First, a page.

“I believe the children are our future.” That was the famous line from Whitney Houston’s classic recording “Greatest Love Of All.” Well, today The Telegraph quotes an expert who says that some children don’t care about their future or health.
According to statistics released by thirty-five NHS hospitals in England, over 2,100 children — ages ranging from 13 to 15, with 98 five to seven-year-olds — are admitted to care for eating disorders. Experts are blaming celebrity culture for celebrating extreme thinness, but one hospital says the media has nothing to do with it.
The 35 NHS reports were released after a Freedom of Information request. The Telegraph reports that most of the UK hospitals would not disclose figures about how many children were admitted to wards, driving speculation that the figures are even higher.
Susan Ringwood, chief executive of eating disorders charity B-eat said the figures reflected alarming trends in society, with young children “internalizing” messages from celebrity magazines, which idealized the thinnest figures.
With stories of childhood obesity on the rise, along with 24-7 celeb-reality shows, it’s hard to discount what Susan Ringwood says about the effects of celebrity culture on children’s impressionable minds:
“A number of factors combine to trigger eating disorders; biology and genetics play a large part in their development, but so do cultural pressures, and body image seems to be influencing younger children much more over the past decade.” says Ringwood.
Jezebel thinks there might be more than meets the eye with this story, though:
Perhaps children aren’t specifically citing distorted Ralph Lauren ads in their reasons for developing issues with food, but it’s hard to imagine that there’s no connection between an increase in the number of children with eating disorders and society’s emphasis on thinness.
But let’s not forget that most of the Western culture images are determined by men and their fantasies of what they want women to be. Yes, women participate in their own oppression, but, overwhelmingly, men plant the seeds for this disfunction in children, not only women. The ideal figure is set by men and backed up by women who rationalize their oppression by claiming that they’re ability to earn money and gain notoriety is worth the mental and physical abuse.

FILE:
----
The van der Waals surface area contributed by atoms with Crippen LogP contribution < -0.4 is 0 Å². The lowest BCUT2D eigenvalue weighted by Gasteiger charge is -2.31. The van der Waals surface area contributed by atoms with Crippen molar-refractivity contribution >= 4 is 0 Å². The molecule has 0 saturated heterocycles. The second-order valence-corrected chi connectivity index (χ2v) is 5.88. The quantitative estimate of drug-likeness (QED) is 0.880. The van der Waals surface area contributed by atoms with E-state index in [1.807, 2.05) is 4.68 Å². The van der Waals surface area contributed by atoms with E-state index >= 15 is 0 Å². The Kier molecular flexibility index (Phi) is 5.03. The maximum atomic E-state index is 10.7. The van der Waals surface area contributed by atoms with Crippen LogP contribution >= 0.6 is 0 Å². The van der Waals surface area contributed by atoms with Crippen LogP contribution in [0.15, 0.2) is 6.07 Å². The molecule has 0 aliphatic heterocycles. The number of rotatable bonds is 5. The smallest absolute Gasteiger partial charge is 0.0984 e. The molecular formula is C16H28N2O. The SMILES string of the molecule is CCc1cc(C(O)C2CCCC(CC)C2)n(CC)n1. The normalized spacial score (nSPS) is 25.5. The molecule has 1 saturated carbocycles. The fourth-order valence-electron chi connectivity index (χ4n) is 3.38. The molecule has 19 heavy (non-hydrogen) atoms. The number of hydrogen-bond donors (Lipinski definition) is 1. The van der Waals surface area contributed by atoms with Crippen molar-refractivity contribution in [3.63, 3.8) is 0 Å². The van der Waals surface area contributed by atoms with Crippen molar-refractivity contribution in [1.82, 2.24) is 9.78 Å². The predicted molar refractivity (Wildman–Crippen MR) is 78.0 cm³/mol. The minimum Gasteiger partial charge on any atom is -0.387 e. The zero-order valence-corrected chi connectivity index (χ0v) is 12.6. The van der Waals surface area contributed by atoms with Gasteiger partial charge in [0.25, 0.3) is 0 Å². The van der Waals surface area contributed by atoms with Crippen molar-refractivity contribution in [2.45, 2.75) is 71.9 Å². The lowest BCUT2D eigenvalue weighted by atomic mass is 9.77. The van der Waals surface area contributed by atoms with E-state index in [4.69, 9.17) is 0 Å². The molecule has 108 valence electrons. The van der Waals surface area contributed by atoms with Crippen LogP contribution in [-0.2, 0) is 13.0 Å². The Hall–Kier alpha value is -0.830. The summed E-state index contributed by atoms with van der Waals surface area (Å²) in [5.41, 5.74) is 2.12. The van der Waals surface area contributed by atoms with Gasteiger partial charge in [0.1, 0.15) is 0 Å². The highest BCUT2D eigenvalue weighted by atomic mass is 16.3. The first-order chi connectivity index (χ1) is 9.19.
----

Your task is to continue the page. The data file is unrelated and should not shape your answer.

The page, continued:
“The ideal figure promoted for women these days is that of a girl, not an adult women. Girls see the pictures in magazines of extremely thin women and think that is how they should be.
“That can leave them fearful of puberty, and almost trying to stave it off.”
Most product makers, who sell their products to women exclusively, don’t take these externalities in to account, but maybe they don’t care. Women starving themselves are not on the radar of most companies.
FrugiVoice: What do you think about children and eating disorders? Are young girls losing their grip reality?
on the note of men planting the seeds of what is ideal is valid, i still disagree to some extent. studies have shown time and time again that what men prefer and what women think men prefer do not match.
lets say there are three sizes to choose from, small, medium, and large. women say men prefer small women, but men say they prefer medium. this is a proven fact.
i also think that it’s a matter of semantics. if men were asked “do you prefer thin or fat” i’m sure a good number of men would say thin, but that answer does not describe what a man means by “thin,” which changes depending on the culture and the man himself. or what if you replaced the words with “healthy” and “unhealthy.” what is a healthy weight in one man’s eyes is not always the same in another man’s eyes, but health is usually indicated by size, and again, standards change depending on the culture.